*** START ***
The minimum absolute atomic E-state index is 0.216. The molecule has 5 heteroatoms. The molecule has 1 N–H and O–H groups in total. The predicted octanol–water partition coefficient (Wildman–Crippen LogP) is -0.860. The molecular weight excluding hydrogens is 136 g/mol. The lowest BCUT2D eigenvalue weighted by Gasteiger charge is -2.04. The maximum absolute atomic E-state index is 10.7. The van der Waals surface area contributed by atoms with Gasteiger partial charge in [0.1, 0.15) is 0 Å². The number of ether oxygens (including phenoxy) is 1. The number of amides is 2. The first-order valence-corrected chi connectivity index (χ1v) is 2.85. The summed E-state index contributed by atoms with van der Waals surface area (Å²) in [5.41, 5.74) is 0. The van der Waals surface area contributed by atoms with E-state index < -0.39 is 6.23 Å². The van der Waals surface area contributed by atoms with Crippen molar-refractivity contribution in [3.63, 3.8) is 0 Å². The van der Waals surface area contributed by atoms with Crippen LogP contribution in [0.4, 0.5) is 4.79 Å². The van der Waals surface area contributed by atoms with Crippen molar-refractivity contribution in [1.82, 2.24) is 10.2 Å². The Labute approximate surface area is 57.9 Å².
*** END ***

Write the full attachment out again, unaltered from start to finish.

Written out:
The minimum absolute atomic E-state index is 0.216. The molecule has 5 heteroatoms. The molecule has 1 N–H and O–H groups in total. The predicted octanol–water partition coefficient (Wildman–Crippen LogP) is -0.860. The molecular weight excluding hydrogens is 136 g/mol. The lowest BCUT2D eigenvalue weighted by Gasteiger charge is -2.04. The maximum absolute atomic E-state index is 10.7. The van der Waals surface area contributed by atoms with Gasteiger partial charge in [0.1, 0.15) is 0 Å². The number of ether oxygens (including phenoxy) is 1. The number of amides is 2. The first-order valence-corrected chi connectivity index (χ1v) is 2.85. The summed E-state index contributed by atoms with van der Waals surface area (Å²) in [5.41, 5.74) is 0. The van der Waals surface area contributed by atoms with E-state index < -0.39 is 6.23 Å². The van der Waals surface area contributed by atoms with Crippen molar-refractivity contribution in [3.63, 3.8) is 0 Å². The van der Waals surface area contributed by atoms with Crippen LogP contribution in [0.4, 0.5) is 4.79 Å². The van der Waals surface area contributed by atoms with Crippen molar-refractivity contribution in [1.82, 2.24) is 10.2 Å². The Labute approximate surface area is 57.9 Å².